The apartment wasn’t in disarray, and there was no sign of forced entry so police surmised Trott had let her killer in and may have even known them. There was also no sign of the murder weapon in her apartment, nor was there a clear motive. However, after speaking with neighbors it became clear that Trott wasn’t a very popular tenant, and that, according to some of her friends, she’d had issues with a particular woman in the apartment above hers on the 15th floor.

All Evidence Pointed Upstairs

Once forensic units descended onto the crime scene, the trail of blood was discovered in footprints leading from the crime scene, into the hall, and up a flight of stairs. It quickly leads investigators directly inside a 15th-floor apartment belonging to neighbors, Isabel and Anya Johnston. Anya, who, three days prior had been admitted to a psychiatric unit. Officers searched Anya’s apartment, looking for evidence but were unable to find a weapon matching the incision marks on Trott’s body. Carpet swatches were cut out and submitted for testing. NYPD also confiscated, among other things, a jacket, some pants, and a pair of Converse All-Star sneakers from Anya’s apartment, which were later matched as having Susan Trott’s DNA profile all over them. Reports also indicated that the right Converse sneaker “was consistent” with the impressions made on the carpet in Trott’s apartment.

Johnston was arrested and immediately transferred from Mount Sinai West to the psychiatric unit of Elmhurst, and once her medical status stabilized she was sent to Rikers. But her mental health has remained a pivotal aspect of the case, with her defense attorney claiming Anya has “an extensive mental health history, going back probably 20 years.” He confirmed reports that Anya was adopted from a Russian orphanage as a preschooler and later attended Winston Prep, a private school in Chelsea for students with learning disabilities. He confirmed they would be exploring a defense of insanity regarding the case.

The question of motive continues to perplex the public. Initial media reports mentioned the notion of Anya possibly being caught in the act of burglarizing Susan’s apartment, but the indictment has no burglary-related charges. Boscia, Susan’s friend stated, “Sue never mentioned [Anya] by name, but had said a woman was assaulting her and had been stealing from her. If Anya was in the midst of a theft when the confrontation happened, Boscia believes that Susan would have been sensitive to Anya’s agitated state.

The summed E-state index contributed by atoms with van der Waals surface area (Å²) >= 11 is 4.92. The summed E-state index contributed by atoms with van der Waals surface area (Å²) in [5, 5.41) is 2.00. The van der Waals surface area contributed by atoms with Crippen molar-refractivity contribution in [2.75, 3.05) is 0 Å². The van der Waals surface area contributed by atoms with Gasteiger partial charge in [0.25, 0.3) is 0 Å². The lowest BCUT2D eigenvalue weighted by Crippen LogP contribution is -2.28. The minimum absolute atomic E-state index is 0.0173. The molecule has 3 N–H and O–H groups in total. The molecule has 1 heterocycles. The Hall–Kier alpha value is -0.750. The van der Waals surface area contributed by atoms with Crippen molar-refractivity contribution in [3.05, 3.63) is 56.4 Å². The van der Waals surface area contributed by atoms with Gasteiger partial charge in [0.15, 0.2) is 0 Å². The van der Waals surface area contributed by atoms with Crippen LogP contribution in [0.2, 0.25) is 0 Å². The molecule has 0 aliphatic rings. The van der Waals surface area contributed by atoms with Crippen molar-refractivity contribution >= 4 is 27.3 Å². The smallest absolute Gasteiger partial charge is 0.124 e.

M48 Cyclone knife.

And there’s the question of the murder weapon. According to court records, Anya’s Amazon purchase history reveals she bought an M48 Cyclone knife, the same type of weapon the coroner stated made the unusual tunneling lacerations to Trott’s throat. But the knife itself was never recovered. And nobody really knows what transpired between the two of them. There are those in the building that feel awful for Isabel, Anya’s mother, stating “Sue and Isabel [knew] each other for decades…and [had known] Anya ever since her mother adopted her.” When asked specifically about Anya, she was described as “a highly disturbed person…Anya has always had ‘issues’ according to other people in the building.”

Sadly, about a month before Trott was murdered, it has since been revealed she was planning to leave the coop for good. According to her close friend, Boscia, “She’d already found the real estate agents.” He employed the same team to sell her unit in June of 2020. “Her thought was to get either a place in the country or a pied-à-terre in the city and just travel…just enjoy her 70s.”

But were there warning signs of an impending murder? 

About a month before her death, Boscia visited Trott and she mentioned feeling uneasy about someone but didn’t want to get into specifics, dismissing his concern with a wave of her hand. “She was like, ‘Next. It’s fine, it’s fine.’”

Anya Johnston remains at Rikers in pre-trial custody, having been indicted for second-degree murder. The case is still open and pending trial.

Have you hired a psychopath?

Toxic corporate culture has been in the spotlight over the years with the more recent examples including Harvey Weinstein and the late, Jeffrey Epstein. The term, ‘Psychopath’ gets thrown around in the media with various books and academic articles exploring the subject. From popular TV shows like Dexter and Mindhunter, to documentaries like HBOs, The Jinx, society has become more familiar with the vernacular coined by health professionals to describe a person with an antisocial personality disorder. As a result, sociopaths and psychopaths often are identified as scary individuals who either look frightening or have other off-putting characteristics. In reality, they could be anyone—a neighbor, coworker, or even a family relation. Each of these seemingly harmless people may prey continually on others around them.

Antisocial personality disorder is described as an engrained behavioral pattern that consistently disregards and violates the rights of others. The most extreme examples of these are regarded as ‘sociopathic‘ or ‘psychopathic‘. According to Dr Robert Hare, 1% of the general male population are psychopaths, and 15 – 20% of the prison population are psychopathic. A clinical assessment of psychopathy is based on the person having the full cluster of psychopathic traits—at least to some degree—based on a pattern of lifetime behaviors.